[menog] Invisible IPv6 traffic poses serious network threat

Richard Barnes richard.barnes at gmail.com
Wed Jul 15 20:06:23 GMT 2009

Hey Baher,

Indeed, interesting article.  But it seems a little overblown to me --
it's not that IPv6 is being used as a mechanism for an attack, it's
that v4/v6 tunnels are being used to tunnel traffic through the
network in a way that the firewalls don't pick up.  As far as I know,
the same thing works for other types of tunnels, e.g., v4/v4 tunnels,
GRE tunnels, AH-only IPsec tunnels, or even just OpenVPN tunnels over
TLS.  The real message is "If you don't want people tunneling out of
your network, block tunnels."

Blocking the tunnels that the article is talking about seems pretty
straightforward.  E.g., if you're using iptables,
iptables -I INPUT -j DROP -i $INTERFACE -p ipv6   # 6to4
iptables -I INPUT -j DROP -i $INTERFECE -p udp --sport 3544 --dport
3544 # Teredo
(For native IPv6, see ip6tables:

Worth considering, possibly a reason to accelerate you v6 deployment,
but certainly no reason to be scared of v6.


On Tue, Jul 14, 2009 at 3:38 AM, Baher Esmat<baher.esmat at icann.org> wrote:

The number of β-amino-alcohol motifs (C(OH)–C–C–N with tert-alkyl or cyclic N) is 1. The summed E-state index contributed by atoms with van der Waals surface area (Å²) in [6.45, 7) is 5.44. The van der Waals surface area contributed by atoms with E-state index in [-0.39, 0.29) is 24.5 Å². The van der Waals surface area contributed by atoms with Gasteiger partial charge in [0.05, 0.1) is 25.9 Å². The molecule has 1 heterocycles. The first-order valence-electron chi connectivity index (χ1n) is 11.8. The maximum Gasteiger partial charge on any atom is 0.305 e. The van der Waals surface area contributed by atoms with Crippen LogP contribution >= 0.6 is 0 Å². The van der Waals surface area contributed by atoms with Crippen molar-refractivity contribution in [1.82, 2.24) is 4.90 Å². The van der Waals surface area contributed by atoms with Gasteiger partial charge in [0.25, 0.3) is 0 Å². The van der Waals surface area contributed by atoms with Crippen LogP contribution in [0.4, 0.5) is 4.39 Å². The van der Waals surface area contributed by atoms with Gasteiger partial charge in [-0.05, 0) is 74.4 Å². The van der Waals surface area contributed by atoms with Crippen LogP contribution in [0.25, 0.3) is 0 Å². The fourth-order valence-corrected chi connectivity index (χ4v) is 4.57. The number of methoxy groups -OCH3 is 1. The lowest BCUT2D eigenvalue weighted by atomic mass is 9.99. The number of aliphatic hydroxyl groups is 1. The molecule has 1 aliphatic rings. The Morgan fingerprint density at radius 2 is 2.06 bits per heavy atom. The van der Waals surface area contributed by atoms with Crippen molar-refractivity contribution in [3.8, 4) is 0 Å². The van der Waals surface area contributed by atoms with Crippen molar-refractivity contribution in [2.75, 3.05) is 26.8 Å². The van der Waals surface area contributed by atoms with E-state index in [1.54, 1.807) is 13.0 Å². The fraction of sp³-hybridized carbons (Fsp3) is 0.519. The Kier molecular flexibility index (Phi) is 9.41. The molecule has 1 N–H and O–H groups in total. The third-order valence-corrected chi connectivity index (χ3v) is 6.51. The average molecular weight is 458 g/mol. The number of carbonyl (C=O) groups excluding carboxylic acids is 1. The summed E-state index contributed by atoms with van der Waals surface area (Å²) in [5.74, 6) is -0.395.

> Interesting article about IPv6 security threats:
> http://www.networkworld.com/news/2009/071309-rogue-ipv6.html?page=1
> Experts admit that blocking IPv6 traffic is a temporary solution because a
> growing number of your customers and business partners will be supporting
> IPv6. "If you're not prepared for IPv6, then the prudent thing to do is not
> to allow it into your network," LeMaster says. "But you shouldn't be
> blocking all IPv6 traffic for the next five years. You should only block it
> until you have a policy and understand the threats." Long term, the better
> solution is to start running IPv6 so you can gain visibility into your IPv6
> traffic and experience with the new protocol, experts say.
> Regards,
> Baher

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